[68]Lloyd Babb, Director, Criminal Law Review Division, was of the view that the test envisaged by the ALRC would create problems in the court environment with lengthy contest as to whether a witness suffers from an intellectual or mental disability such as to invoke the “duty” to disallow the question. He argued that this should not be the focus of the provision but rather a judicial officer should be guided by whether a question is misleading or confusing for the witness and should intervene accordingly, regardless of whether the person has a particular vulnerability.30

[69]The Director made the following observations concerning the knowledge of facts as relevant to the assessment of disallowable questions under s 275A which are worthy of note:

In order to comply with the provision, judicial officers must obtain and maintain a requisite degree of awareness of issues affecting particular classes of witness together with an understanding of how these issues touch upon the witness’s ability to respond to questions put to them during cross-examination.

Judicial officers will need to be especially vigilant in regard to cross-examination of particular classes of witnesses, for example:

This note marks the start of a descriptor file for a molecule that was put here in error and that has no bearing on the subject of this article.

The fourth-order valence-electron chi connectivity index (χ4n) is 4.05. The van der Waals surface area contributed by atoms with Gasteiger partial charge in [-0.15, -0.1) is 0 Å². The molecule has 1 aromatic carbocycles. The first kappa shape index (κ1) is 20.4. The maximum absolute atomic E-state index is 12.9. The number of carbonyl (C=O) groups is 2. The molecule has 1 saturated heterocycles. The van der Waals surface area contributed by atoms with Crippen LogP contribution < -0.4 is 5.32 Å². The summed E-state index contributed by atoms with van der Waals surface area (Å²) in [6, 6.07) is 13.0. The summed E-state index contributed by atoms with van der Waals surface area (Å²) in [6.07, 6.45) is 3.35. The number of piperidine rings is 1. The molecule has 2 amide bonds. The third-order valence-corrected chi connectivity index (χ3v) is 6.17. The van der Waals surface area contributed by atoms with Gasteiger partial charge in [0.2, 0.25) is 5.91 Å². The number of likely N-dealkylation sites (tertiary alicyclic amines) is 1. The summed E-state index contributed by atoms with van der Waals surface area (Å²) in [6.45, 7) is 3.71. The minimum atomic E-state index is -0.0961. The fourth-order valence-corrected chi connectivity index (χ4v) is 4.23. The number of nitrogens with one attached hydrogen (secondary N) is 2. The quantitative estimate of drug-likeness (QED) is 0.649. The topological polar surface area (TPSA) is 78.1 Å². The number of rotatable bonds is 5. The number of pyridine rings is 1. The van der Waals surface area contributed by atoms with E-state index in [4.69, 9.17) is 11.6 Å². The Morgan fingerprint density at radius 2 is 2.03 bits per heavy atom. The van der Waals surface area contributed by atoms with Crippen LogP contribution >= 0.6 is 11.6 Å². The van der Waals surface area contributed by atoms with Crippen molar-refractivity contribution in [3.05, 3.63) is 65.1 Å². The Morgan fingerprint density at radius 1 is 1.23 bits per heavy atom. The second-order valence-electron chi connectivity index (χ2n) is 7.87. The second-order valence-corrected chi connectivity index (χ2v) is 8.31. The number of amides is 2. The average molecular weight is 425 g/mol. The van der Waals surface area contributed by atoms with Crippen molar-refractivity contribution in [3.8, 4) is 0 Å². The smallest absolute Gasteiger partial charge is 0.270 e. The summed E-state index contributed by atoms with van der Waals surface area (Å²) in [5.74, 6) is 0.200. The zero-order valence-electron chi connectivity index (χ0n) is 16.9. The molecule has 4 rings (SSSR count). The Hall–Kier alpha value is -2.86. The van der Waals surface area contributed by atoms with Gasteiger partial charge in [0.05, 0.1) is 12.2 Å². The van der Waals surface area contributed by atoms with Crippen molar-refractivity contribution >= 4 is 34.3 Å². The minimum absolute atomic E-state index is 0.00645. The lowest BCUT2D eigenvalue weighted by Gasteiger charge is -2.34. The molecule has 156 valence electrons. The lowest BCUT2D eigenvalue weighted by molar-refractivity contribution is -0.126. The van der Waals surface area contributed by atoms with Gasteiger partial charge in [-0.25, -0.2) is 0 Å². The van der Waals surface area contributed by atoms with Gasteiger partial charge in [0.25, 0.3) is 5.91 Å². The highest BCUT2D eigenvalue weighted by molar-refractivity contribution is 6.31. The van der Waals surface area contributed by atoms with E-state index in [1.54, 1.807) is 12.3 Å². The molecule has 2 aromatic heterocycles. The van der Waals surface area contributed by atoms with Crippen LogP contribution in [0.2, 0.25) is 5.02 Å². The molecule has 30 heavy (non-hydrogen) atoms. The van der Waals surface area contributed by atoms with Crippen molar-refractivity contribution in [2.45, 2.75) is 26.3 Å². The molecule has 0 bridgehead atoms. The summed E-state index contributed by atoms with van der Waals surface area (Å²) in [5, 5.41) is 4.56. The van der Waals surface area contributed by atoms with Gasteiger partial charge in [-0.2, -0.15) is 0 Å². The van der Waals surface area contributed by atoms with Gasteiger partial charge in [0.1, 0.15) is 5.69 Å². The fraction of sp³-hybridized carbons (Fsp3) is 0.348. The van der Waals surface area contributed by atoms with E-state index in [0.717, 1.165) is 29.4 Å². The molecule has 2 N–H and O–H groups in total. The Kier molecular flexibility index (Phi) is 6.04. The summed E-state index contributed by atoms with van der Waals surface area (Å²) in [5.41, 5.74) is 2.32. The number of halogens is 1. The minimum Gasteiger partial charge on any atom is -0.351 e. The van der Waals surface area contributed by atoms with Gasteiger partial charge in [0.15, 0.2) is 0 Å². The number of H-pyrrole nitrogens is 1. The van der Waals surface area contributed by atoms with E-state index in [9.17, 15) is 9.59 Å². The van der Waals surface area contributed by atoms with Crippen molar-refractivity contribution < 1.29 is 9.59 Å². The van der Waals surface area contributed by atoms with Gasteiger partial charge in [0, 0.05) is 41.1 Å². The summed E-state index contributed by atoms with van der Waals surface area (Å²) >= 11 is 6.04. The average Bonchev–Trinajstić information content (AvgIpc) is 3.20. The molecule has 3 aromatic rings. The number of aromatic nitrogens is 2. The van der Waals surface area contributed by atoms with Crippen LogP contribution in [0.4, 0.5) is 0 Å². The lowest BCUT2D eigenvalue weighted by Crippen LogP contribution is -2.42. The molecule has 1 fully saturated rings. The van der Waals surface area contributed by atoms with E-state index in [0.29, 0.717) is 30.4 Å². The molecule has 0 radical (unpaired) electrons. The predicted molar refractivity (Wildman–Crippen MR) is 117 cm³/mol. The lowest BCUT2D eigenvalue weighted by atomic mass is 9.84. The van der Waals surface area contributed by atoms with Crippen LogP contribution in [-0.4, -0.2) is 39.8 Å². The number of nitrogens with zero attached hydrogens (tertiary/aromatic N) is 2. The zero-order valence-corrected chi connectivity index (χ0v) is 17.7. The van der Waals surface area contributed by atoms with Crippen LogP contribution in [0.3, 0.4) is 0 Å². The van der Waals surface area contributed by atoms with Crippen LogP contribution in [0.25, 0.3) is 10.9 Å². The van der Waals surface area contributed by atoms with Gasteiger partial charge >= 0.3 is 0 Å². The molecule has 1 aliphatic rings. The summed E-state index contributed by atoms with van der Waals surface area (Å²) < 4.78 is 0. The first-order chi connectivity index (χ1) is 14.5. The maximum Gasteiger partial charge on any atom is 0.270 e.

• children

  • Aboriginal persons

  • persons who speak English as a second language

  • persons with intellectual or physical disabilities.

Notice of the calling of these classes of witness should act as “triggers” or “alerts” to the need for preparation in advance of the witness being called, as well as extreme concentration during the giving of their evidence.

[70]In its Final Report published in December 2005, the ALRC and the NSWLRC (but not the VLRC) were “persuaded that s 275A … provides a comprehensive model for the protection of all witnesses from improper cross-examination”.31 Submissions to the Commission inquiry indicated that former s 41 was under utilised and there remained concerns with judicial control of cross-examination. Furthermore, the Commissions noted the concerns raised in submissions that the proposed definition of a vulnerable witness in Discussion Paper 69 was “too narrow” and that expanding the categories of “vulnerability” to include other groups may be insufficient and lead to “drawn out argument as to whether a witness suffers from a sufficient level of intellectual disability to be considered vulnerable”.32